Borderer leading aid effort in earthquake-hit Turkey

Selkirk's Erlend Linklater at one of the many demolished buildings in Turkey. Photo: Russell Wakins/FCDO.Selkirk's Erlend Linklater at one of the many demolished buildings in Turkey. Photo: Russell Wakins/FCDO.
Selkirk's Erlend Linklater at one of the many demolished buildings in Turkey. Photo: Russell Wakins/FCDO.
A Borderer spearheading the UK Government’s humanitarian response to the Turkey and Syria earthquake says the devastation caused by the natural disaster is worse than any war zone he’s ever worked in.

Erlend Linklater has regularly faced danger in conflict-hit countries including Afghanistan, Angola, Colombia, Sudan and south Sudan during his career as an aid worker.

But the 48-year-old from Selkirk has told how the killer 7.8-magnitude earthquake earlier this year did more damage in 80 seconds than cities flattened by months of military bombing.

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Selkirk-born Erlend’s job as a humanitarian advisor with the Foreign, Commonwealth and Development Office (FCDO) has seen him visit some of the areas worst-hit by the February 6 natural disaster.

He said: “I’ve worked in a lot of fragile conflict areas and what I’ve seen in some parts of Turkey looks like a war zone.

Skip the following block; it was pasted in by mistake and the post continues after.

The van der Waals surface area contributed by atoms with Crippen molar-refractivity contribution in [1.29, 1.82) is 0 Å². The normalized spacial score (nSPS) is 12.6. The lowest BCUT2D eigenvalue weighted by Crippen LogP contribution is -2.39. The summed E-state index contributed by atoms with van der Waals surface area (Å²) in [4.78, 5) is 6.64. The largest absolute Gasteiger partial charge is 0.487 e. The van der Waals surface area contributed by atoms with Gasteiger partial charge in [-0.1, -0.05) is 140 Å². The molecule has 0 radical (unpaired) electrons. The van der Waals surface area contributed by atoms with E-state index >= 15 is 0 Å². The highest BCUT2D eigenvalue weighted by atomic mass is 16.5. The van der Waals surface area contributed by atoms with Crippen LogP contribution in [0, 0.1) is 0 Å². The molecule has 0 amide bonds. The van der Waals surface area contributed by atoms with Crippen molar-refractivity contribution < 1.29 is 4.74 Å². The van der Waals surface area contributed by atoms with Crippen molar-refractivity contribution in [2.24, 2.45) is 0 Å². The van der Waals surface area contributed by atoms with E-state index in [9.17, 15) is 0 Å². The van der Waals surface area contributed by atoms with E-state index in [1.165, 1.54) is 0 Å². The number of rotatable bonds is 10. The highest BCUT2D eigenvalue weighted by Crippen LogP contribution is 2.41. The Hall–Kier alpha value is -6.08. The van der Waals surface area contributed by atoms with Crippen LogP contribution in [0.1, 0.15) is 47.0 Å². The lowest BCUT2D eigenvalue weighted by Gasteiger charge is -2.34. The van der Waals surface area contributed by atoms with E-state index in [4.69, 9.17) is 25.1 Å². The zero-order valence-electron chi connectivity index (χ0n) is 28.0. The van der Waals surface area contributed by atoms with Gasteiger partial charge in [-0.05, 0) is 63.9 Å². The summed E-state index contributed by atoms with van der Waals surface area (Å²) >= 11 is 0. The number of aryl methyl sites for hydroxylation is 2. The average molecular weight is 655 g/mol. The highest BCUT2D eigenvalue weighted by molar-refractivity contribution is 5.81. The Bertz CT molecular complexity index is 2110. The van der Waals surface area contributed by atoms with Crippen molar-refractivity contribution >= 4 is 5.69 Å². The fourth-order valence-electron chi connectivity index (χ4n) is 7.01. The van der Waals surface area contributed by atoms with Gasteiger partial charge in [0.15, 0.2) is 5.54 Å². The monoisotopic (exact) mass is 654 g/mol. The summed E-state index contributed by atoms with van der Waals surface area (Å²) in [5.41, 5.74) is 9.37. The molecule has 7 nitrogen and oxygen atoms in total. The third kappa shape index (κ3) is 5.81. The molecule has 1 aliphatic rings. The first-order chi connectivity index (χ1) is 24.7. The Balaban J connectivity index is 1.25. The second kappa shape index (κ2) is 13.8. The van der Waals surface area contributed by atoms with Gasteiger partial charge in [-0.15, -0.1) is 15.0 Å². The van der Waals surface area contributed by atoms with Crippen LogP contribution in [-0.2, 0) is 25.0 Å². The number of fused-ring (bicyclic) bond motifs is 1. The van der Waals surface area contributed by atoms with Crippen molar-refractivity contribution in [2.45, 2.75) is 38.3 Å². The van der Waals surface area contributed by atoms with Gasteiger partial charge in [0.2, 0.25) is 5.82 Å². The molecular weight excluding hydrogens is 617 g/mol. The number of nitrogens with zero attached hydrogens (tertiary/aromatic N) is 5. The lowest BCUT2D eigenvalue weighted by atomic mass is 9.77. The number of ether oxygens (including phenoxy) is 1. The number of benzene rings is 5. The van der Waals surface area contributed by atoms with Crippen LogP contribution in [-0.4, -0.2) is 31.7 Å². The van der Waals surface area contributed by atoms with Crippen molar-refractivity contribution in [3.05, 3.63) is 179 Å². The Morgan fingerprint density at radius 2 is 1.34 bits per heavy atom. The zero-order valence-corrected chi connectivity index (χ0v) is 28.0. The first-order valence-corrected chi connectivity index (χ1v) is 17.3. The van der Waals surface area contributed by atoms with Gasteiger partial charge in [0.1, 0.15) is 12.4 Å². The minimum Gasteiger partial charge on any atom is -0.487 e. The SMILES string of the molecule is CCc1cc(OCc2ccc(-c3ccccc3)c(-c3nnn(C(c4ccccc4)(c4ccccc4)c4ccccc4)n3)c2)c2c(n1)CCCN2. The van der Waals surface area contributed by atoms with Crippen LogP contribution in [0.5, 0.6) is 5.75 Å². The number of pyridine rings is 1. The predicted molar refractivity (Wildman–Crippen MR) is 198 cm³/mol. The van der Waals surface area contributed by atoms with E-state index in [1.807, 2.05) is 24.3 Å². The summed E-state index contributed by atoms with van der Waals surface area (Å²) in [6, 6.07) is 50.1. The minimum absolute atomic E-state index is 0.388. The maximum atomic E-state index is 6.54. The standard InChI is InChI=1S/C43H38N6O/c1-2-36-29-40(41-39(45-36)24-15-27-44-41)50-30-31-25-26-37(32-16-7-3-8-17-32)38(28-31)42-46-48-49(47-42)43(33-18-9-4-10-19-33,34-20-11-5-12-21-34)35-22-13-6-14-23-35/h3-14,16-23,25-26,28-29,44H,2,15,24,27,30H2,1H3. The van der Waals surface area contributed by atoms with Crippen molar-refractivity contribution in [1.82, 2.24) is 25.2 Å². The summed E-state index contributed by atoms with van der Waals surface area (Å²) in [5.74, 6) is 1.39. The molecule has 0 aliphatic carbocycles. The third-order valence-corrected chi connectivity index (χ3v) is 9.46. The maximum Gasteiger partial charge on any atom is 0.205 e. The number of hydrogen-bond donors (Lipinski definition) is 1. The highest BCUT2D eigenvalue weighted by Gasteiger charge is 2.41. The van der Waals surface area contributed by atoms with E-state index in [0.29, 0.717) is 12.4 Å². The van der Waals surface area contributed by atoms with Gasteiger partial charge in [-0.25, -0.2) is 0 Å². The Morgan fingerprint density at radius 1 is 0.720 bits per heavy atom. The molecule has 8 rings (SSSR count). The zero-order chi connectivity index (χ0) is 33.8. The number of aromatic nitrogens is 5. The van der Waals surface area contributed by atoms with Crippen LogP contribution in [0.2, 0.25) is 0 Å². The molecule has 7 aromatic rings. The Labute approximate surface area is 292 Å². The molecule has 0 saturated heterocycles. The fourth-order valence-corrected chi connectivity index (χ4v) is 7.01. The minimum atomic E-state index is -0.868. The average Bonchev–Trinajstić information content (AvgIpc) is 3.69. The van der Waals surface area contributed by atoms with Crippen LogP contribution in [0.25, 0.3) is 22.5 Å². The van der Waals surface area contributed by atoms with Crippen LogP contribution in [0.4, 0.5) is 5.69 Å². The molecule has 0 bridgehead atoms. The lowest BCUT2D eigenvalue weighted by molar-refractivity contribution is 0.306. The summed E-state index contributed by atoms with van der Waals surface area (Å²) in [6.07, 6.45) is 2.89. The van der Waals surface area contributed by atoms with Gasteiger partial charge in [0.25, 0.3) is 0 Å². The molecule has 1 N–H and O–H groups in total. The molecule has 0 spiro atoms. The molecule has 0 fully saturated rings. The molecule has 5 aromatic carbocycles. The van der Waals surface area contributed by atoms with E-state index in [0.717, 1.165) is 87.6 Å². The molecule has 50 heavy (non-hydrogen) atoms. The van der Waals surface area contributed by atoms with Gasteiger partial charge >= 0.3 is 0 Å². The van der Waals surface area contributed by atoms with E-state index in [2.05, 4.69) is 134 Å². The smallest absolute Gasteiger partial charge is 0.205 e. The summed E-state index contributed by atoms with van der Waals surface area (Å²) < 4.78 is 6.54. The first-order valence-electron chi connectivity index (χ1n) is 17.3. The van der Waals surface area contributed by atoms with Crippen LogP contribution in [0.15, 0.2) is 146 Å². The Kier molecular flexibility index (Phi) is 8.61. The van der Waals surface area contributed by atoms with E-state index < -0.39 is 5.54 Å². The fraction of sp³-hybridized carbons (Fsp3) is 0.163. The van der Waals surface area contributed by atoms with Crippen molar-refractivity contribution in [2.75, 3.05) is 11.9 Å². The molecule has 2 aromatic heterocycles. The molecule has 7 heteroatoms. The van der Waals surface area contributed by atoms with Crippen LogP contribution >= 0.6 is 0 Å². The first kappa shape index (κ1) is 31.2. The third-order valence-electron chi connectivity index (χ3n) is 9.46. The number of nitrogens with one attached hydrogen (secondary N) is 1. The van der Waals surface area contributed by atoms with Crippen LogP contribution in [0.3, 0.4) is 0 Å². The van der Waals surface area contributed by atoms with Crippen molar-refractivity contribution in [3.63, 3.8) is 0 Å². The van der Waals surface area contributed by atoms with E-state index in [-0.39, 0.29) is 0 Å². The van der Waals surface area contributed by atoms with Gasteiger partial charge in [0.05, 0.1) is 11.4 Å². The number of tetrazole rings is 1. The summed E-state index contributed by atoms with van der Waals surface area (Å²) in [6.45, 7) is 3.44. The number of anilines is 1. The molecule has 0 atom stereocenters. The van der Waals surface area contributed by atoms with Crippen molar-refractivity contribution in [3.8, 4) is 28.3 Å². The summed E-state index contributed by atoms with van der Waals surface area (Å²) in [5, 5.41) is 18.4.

“It looks like there’s been a sustained bombing campaign over a prolonged period of time.

"The scariest thing is the earthquake took less than two minutes to cause such destruction.

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“What blows your mind is that the power of the earthquake has literally turned some buildings to dust.

“I’ve worked for a number of years in live conflicts with plenty of shooting and bombing going on, but in terms of the impact emotionally, this is one of the hardest things I’ve had to work on.”

Erlend has been at the forefront of the UK Government’s humanitarian response since being scrambled into action less than two hours after the earthquake had struck just after 4am on February 6.

Erlend helped oversee the deployment of 77 search and rescue experts from the UK to help find survivors in the rubble, including four firefighters from Scotland.

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Ankara-based Erlend also helped coordinate the launch of a joint FCDO/MoD field hospital in Gaziantep, southern Turkey, which has treated over 20,000 patients, as part of a £43million UK Government package of humanitarian support.

He said: “What you see on the telly can never prepare you for the full scale of the devastation when you see it with your own eyes.

“One of the drivers who showed us round, said he’d lost 100 family and friends in the disaster.

"His entire social network has been utterly wiped out.

“It’s killed over 50,000 people across the region – that’s like the whole population of Perth, Kirkcaldy or Cumbernauld.

"A further 107,000 people were injured.

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“I don’t think there is a person in the affected areas who will not know somebody who has died. So many people are grieving.